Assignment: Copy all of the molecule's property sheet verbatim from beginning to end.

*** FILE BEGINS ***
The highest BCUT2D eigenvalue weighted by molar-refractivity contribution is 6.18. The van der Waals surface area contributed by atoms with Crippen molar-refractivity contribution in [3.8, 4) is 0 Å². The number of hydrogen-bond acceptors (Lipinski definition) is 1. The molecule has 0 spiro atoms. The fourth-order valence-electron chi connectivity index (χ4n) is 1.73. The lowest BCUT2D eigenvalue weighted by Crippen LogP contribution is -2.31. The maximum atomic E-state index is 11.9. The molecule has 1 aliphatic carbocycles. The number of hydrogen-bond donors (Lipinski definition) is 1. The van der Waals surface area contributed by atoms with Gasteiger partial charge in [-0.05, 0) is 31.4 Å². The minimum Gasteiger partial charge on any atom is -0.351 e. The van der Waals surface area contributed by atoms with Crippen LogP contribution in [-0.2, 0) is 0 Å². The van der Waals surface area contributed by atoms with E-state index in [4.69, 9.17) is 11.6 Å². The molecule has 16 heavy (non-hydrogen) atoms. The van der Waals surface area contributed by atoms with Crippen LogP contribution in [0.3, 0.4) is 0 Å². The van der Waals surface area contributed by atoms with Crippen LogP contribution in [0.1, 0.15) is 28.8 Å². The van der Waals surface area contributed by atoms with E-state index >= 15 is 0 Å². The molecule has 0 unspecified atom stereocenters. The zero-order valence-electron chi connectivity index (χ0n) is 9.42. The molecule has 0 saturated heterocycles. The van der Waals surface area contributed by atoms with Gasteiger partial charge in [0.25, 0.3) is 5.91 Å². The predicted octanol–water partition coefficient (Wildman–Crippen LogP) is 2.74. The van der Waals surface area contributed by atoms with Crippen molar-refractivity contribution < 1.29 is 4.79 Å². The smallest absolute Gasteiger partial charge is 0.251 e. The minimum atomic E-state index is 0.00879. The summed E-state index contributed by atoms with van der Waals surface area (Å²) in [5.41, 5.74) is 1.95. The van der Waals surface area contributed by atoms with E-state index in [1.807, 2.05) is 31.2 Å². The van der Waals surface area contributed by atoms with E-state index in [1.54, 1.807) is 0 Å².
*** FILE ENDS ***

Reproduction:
The highest BCUT2D eigenvalue weighted by molar-refractivity contribution is 6.18. The van der Waals surface area contributed by atoms with Crippen molar-refractivity contribution in [3.8, 4) is 0 Å². The number of hydrogen-bond acceptors (Lipinski definition) is 1. The molecule has 0 spiro atoms. The fourth-order valence-electron chi connectivity index (χ4n) is 1.73. The lowest BCUT2D eigenvalue weighted by Crippen LogP contribution is -2.31. The maximum atomic E-state index is 11.9. The molecule has 1 aliphatic carbocycles. The number of hydrogen-bond donors (Lipinski definition) is 1. The van der Waals surface area contributed by atoms with Gasteiger partial charge in [-0.05, 0) is 31.4 Å². The minimum Gasteiger partial charge on any atom is -0.351 e. The van der Waals surface area contributed by atoms with Crippen LogP contribution in [-0.2, 0) is 0 Å². The van der Waals surface area contributed by atoms with E-state index in [4.69, 9.17) is 11.6 Å². The molecule has 16 heavy (non-hydrogen) atoms. The van der Waals surface area contributed by atoms with Crippen LogP contribution in [0.3, 0.4) is 0 Å². The van der Waals surface area contributed by atoms with Crippen LogP contribution in [0.1, 0.15) is 28.8 Å². The van der Waals surface area contributed by atoms with E-state index >= 15 is 0 Å². The molecule has 0 unspecified atom stereocenters. The zero-order valence-electron chi connectivity index (χ0n) is 9.42. The molecule has 0 saturated heterocycles. The van der Waals surface area contributed by atoms with Gasteiger partial charge in [0.25, 0.3) is 5.91 Å². The predicted octanol–water partition coefficient (Wildman–Crippen LogP) is 2.74. The van der Waals surface area contributed by atoms with Crippen molar-refractivity contribution < 1.29 is 4.79 Å². The smallest absolute Gasteiger partial charge is 0.251 e. The minimum atomic E-state index is 0.00879. The summed E-state index contributed by atoms with van der Waals surface area (Å²) in [5.41, 5.74) is 1.95. The van der Waals surface area contributed by atoms with E-state index in [1.807, 2.05) is 31.2 Å². The van der Waals surface area contributed by atoms with E-state index in [1.54, 1.807) is 0 Å².